Clean energy agencies Peninsula Clean Energy and Silicon Valley Clean Energy announced Monday that they will join six other nonprofit agencies that buy clean energy on behalf of residents and form a new entity called California Community Power.
The nonprofits are community choice aggregators (CCA), which pool the entire purchasing demand of a county or area so that it can secure contracts for cleaner energy than is provided by the dominant utility, which in much of California is PG&E. The idea is to give customers a choice to buy cleaner power since PG&E can have older contracts and electricity that comes from sources that are not as renewable or low in carbon emissions than what CCAs often provide. Often, electricity purchased by CCAs is still distributed through the existing power grid belonging to PG&E or another dominant utility provider.
In San Mateo County, Peninsula Clean Energy is the CCA that by default offers customers cleaner energy than PG&E at a slight discount. Customers can either opt to purchase 100% renewable energy for slightly more than PG&E rates or opt out of the program and stick with PG&E.
"CCAs have helped local communities meet their climate goals by building new renewable resources and implementing programs that reduce emissions from transportation and buildings," said state Sen. Josh Becker in a press statement. "It is encouraging to see CCAs come together to develop long duration storage, a crucial resource for achieving our 100% clean energy target."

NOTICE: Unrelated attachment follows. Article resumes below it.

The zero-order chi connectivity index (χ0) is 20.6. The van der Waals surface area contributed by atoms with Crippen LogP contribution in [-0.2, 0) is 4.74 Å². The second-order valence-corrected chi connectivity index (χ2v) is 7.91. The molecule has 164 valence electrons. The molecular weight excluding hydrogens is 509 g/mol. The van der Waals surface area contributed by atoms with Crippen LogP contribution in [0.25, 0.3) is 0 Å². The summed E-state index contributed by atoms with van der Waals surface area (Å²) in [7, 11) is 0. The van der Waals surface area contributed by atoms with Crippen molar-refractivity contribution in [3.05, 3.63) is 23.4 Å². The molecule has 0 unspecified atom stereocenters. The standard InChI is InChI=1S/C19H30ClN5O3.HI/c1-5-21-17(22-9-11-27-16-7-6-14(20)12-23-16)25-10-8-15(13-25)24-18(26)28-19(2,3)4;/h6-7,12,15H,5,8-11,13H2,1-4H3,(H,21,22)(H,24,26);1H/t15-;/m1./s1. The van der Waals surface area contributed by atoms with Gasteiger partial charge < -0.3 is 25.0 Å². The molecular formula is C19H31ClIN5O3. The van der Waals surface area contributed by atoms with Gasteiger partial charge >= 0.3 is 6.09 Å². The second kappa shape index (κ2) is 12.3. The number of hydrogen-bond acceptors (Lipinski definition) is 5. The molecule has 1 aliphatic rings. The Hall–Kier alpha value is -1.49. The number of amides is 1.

The new entity, California Community Power, will be a Joint Powers Authority, which will allow its member agencies to buy new, cost-effective clean energy and resources to help make that energy more reliable, according to the statement.
By joining, these agencies expect to be able to better negotiate for larger contracts for renewable energy and energy storage and mitigate risks.
To start, the JPA is looking for applicants for an at least 10-year contract for long-duration energy storage.
"We are eager to expand and formalize our partnerships among CCAs to help our communities affordably meet their climate goals while maintaining reliability, as the state transitions to a decarbonized grid," said Girish Balachandran, CEO of Silicon Valley Clean Energy, which serves much of Santa Clara County, including Mountain View.
The eight community choice aggregators that have joined the joint powers authority are Central Coast Community Energy, East Bay Community Energy, MCE, Peninsula Clean Energy, Redwood Coast Energy Authority, San Jose Clean Energy, Silicon Valley and Sonoma Clean Power. CleanPowerSF is also expected to join, according to a press statement.
"(These eight CCAs) are among the most ambitious in pursuing clean power, including our own drive toward 24/7 renewable power in the coming years," said Peninsula Clean Energy CEO Jan Pepper. "That won’t be possible without reliable long-term energy storage, so it’s important we are concentrating our early effort toward making that a reality.”